From Publishers Weekly
Starred Review. In the lovely, low tones of a fine storyteller, Oliver Fox Davies guides us through the stages of Tolstoy's mini masterpiece. Davies's skill with inflection, even within words, heightens the social satire of the early section and shifts with Ilyich's slide into ever increasing pain and irritability. With the terror and anguish of approaching death, his voice grows convincingly hoarse. Until his illness, Ivan Ilyich had never reflected on his life. But he slowly comes to see his life as a terrible, huge deception which had hidden life and death. As he lays dying, his lifelong friends think of the promotions that may come their way, and his wife began to wish he would die, but she didn't want him to die because then his salary would cease. He has always avoided human connection, but through the tender ministrations of a peasant he comes to recognize the mesh of falsity in which he's lived. Written more than a century ago, Tolstoy's work still retains the power of a contemporary novel. (Jan.)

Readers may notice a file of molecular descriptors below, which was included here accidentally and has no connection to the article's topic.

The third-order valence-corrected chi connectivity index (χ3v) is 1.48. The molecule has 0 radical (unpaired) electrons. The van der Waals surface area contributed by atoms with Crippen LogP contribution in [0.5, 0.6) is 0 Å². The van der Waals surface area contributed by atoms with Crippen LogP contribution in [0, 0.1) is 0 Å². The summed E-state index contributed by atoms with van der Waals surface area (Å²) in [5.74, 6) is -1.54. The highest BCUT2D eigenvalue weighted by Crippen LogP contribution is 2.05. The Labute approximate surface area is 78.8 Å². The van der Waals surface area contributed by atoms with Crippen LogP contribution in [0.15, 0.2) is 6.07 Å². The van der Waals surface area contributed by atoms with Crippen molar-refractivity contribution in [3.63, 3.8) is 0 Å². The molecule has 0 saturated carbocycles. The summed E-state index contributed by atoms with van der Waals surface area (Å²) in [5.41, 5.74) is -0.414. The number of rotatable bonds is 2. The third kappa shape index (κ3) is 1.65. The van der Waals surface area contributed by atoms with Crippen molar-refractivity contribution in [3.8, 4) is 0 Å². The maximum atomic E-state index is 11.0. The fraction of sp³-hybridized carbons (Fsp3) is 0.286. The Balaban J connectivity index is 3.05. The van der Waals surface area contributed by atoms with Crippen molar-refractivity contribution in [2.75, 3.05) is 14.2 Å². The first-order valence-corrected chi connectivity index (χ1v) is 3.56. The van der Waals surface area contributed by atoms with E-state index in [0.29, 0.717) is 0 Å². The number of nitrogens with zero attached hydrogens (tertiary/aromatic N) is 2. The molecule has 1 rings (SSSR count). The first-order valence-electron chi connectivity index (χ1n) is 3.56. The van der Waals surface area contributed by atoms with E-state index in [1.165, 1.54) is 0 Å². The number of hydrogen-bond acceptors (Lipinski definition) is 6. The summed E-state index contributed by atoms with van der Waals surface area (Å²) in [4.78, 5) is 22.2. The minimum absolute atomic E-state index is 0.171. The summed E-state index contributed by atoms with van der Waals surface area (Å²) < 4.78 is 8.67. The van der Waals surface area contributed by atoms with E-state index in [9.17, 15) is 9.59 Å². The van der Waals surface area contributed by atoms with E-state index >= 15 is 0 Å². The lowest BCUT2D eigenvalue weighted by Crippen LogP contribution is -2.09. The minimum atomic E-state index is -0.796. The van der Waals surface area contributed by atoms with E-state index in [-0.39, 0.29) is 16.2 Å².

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“Excellent. . . . The duo has managed to convey the rather simple elegance of Tolstoy’s prose.” —The New Criterion
“[Tolstoy’s] late style is leaner, his forms more spare, but this is also the economy of achieved mastery. He does more with less, and the Tolstoyan sounds, instantly recognizable, are still there. . . . [Pevear and Volokhonsky’s] new version is more flexible, individuated, immediate.” —The NationÃÂÃÂÃÂÃÂÃÂÃÂÃÂÃÂÃÂÃÂÃÂÃÂÃÂÃÂÃÂÃÂ
“The Death of Ivan Ilyich and Other Stories
is a great collection well translated. As a lover of Tolstoy’s work, one couldn’t ask for more, and I can’t recommend it highly enough.” —André Alexis, The Globe and Mail
--The Globe and Mail